All proposed or accepted IPsec SAs will include non-null ESP. The actual choices of transforms are wired into pluto.

           All proposed IPsec SAs will include AH. All accepted IPsec SAs will include AH or ESP with authentication. The actual choices of transforms are wired into pluto. Note that
           this has nothing to do with IKE authentication.

           All proposed IPsec SAs will include IPCOMP (compression). This will be ignored if KLIPS is not configured with IPCOMP support.

           the IPsec SA should use tunneling. Implicit if the SA is for clients. Must only be used with --authenticate or --encrypt.

           The host addresses will be interpreted as IPv4 addresses. This is the default. Note that for a connection, all host addresses must be of the same Address Family (IPv4 and
           IPv6 use different Address Families).

           The host addresses (including nexthop) will be interpreted as IPv6 addresses. Note that for a connection, all host addresses must be of the same Address Family (IPv4 and IPv6
           use different Address Families).

           The client addresses will be interpreted as IPv4 addresses. The default is to match what the host will be. This does not imply --tunnel so the flag can be safely used when no
           tunnel is actually specified. Note that for a connection, all tunnel addresses must be of the same Address Family.

           The client addresses will be interpreted as IPv6 addresses. The default is to match what the host will be. This does not imply --tunnel so the flag can be safely used when no
           tunnel is actually specified. Note that for a connection, all tunnel addresses must be of the same Address Family.

           There should be Perfect Forward Secrecy - new keying material will be generated for each IPsec SA rather than being derived from the ISAKMP SA keying material. Since the
           group to be used cannot be negotiated (a dubious feature of the standard), pluto will propose the same group that was used during Phase 1. We don't implement a stronger form
           of PFS which would require that the ISAKMP SA be deleted after the IPSEC SA is negotiated.

       --pfsgroup modp-group
           Sets the Diffie-Hellman group used. Currently the following values are supported: modp1024 (DHgroup 2), modp1536 (DHgroup 5), modp2048 (DHgroup 14), modp3072 (DHgroup 15),
           modp4096 (DHgroup 16), modp6144 (DHgroup 17), and modp8192 (DHgroup 18). It is possible to support the weak and broken modp768 (DHgroup 1), but this requires a manual
           recompile and is strongly discouraged.

           If the connection is a tunnel, allow packets arriving through the tunnel to have any source and destination addresses.

       --esp esp-algos
           ESP encryption/authentication algorithm to be used for the connection (phase2 aka IPsec SA). The options must be suitable as a value of ipsec_spi(8). See ipsec.conf(5) for a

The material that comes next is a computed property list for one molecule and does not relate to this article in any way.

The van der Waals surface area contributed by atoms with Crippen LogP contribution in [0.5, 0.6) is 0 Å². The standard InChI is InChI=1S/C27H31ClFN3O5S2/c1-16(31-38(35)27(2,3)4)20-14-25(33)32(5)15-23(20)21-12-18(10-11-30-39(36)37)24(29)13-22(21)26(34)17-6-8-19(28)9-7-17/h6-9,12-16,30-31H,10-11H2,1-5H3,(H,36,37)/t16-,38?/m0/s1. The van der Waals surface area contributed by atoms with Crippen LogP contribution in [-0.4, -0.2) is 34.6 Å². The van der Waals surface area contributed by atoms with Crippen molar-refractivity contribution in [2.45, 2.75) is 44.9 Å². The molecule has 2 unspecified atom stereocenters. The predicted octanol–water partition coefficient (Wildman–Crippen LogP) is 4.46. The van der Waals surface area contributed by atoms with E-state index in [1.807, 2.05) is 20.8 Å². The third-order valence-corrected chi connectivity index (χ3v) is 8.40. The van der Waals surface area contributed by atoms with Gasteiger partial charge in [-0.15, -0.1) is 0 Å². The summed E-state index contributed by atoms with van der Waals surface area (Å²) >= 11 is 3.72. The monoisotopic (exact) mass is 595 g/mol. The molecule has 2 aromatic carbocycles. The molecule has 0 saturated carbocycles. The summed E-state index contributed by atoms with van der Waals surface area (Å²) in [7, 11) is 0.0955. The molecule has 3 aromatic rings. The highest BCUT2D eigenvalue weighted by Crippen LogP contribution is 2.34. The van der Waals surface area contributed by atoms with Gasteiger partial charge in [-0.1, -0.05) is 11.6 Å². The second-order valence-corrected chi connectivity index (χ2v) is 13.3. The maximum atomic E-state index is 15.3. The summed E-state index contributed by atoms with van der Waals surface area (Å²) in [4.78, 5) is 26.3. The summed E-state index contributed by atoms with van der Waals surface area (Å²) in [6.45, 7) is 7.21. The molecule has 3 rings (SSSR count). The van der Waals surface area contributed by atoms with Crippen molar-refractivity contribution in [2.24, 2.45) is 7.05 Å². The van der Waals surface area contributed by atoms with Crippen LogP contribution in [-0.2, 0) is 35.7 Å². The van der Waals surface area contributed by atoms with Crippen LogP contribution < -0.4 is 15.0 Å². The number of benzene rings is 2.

detailed description of the algorithm format.

           This tunnel is using aggressive mode ISAKMP negotiation. The default is main mode. Aggressive mode is less secure than main mode as it reveals your identity to an
           eavesdropper, but is needed to support road warriors using PSK keys or to interoperate with other buggy implementations insisting on using aggressive mode.

           Pull the Mode Config network information from the peer.

       --dpddelay seconds
           Set the delay (in seconds) between Dead Peer Detection (RFC 3706) keepalives (R_U_THERE, R_U_THERE_ACK) that are sent for this connection (default 30 seconds).

       --timeout seconds
           Set the length of time (in seconds) we will idle without hearing either an R_U_THERE poll from our peer, or an R_U_THERE_ACK reply. After this period has elapsed with no
           response and no traffic, we will declare the peer dead, and remove the SA (default 120 seconds).

       --dpdaction action
           When a DPD enabled peer is declared dead, what action should be taken.  hold(default) means the eroute will be put into %hold status, while clearmeans the eroute and SA with
           both be cleared. Clear is really only useful on the server of a Road Warrior config. The action restart is used on tunnels that need to be permanently up, and have static IP
           addresses. The action restart_by_peerhas been obsoleted and its functionality has been moved into the restart action.

           In some cases, for example when ESP packets are filtered or when a broken IPsec peer does not properly recognise NAT, it can be useful to force RFC-3948 encapsulation using
           this option. It causes pluto lie and tell the remote peer that RFC-3948 encapsulation (ESP in UDP port 4500 packets) is required.